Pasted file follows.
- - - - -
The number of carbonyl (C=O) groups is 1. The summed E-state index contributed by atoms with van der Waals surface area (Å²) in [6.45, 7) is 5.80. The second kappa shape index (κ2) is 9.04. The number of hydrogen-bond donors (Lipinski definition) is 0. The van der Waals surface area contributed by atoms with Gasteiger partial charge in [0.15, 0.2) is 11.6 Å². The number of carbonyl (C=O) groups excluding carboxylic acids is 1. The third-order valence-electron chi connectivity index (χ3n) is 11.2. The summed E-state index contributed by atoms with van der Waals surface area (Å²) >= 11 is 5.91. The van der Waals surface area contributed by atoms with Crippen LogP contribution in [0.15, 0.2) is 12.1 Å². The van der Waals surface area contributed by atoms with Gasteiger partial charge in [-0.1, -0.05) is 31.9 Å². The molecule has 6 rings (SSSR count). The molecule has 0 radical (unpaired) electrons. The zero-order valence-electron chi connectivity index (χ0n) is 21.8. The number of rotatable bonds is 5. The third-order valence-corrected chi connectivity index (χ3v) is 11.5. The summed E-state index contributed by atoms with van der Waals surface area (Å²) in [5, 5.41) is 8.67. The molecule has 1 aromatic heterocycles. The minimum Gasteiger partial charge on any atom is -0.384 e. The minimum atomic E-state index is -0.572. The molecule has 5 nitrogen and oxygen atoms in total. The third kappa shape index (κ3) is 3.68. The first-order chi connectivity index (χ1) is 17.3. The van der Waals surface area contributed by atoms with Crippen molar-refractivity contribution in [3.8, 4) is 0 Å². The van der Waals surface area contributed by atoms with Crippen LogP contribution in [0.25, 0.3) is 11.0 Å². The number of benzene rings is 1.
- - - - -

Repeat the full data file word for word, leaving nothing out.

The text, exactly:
The number of carbonyl (C=O) groups is 1. The summed E-state index contributed by atoms with van der Waals surface area (Å²) in [6.45, 7) is 5.80. The second kappa shape index (κ2) is 9.04. The number of hydrogen-bond donors (Lipinski definition) is 0. The van der Waals surface area contributed by atoms with Gasteiger partial charge in [0.15, 0.2) is 11.6 Å². The number of carbonyl (C=O) groups excluding carboxylic acids is 1. The third-order valence-electron chi connectivity index (χ3n) is 11.2. The summed E-state index contributed by atoms with van der Waals surface area (Å²) >= 11 is 5.91. The van der Waals surface area contributed by atoms with Crippen LogP contribution in [0.15, 0.2) is 12.1 Å². The van der Waals surface area contributed by atoms with Gasteiger partial charge in [-0.1, -0.05) is 31.9 Å². The molecule has 6 rings (SSSR count). The molecule has 0 radical (unpaired) electrons. The zero-order valence-electron chi connectivity index (χ0n) is 21.8. The number of rotatable bonds is 5. The third-order valence-corrected chi connectivity index (χ3v) is 11.5. The summed E-state index contributed by atoms with van der Waals surface area (Å²) in [5, 5.41) is 8.67. The molecule has 1 aromatic heterocycles. The minimum Gasteiger partial charge on any atom is -0.384 e. The minimum atomic E-state index is -0.572. The molecule has 5 nitrogen and oxygen atoms in total. The third kappa shape index (κ3) is 3.68. The first-order chi connectivity index (χ1) is 17.3. The van der Waals surface area contributed by atoms with Crippen molar-refractivity contribution in [3.8, 4) is 0 Å². The van der Waals surface area contributed by atoms with Crippen LogP contribution in [0.25, 0.3) is 11.0 Å². The number of benzene rings is 1.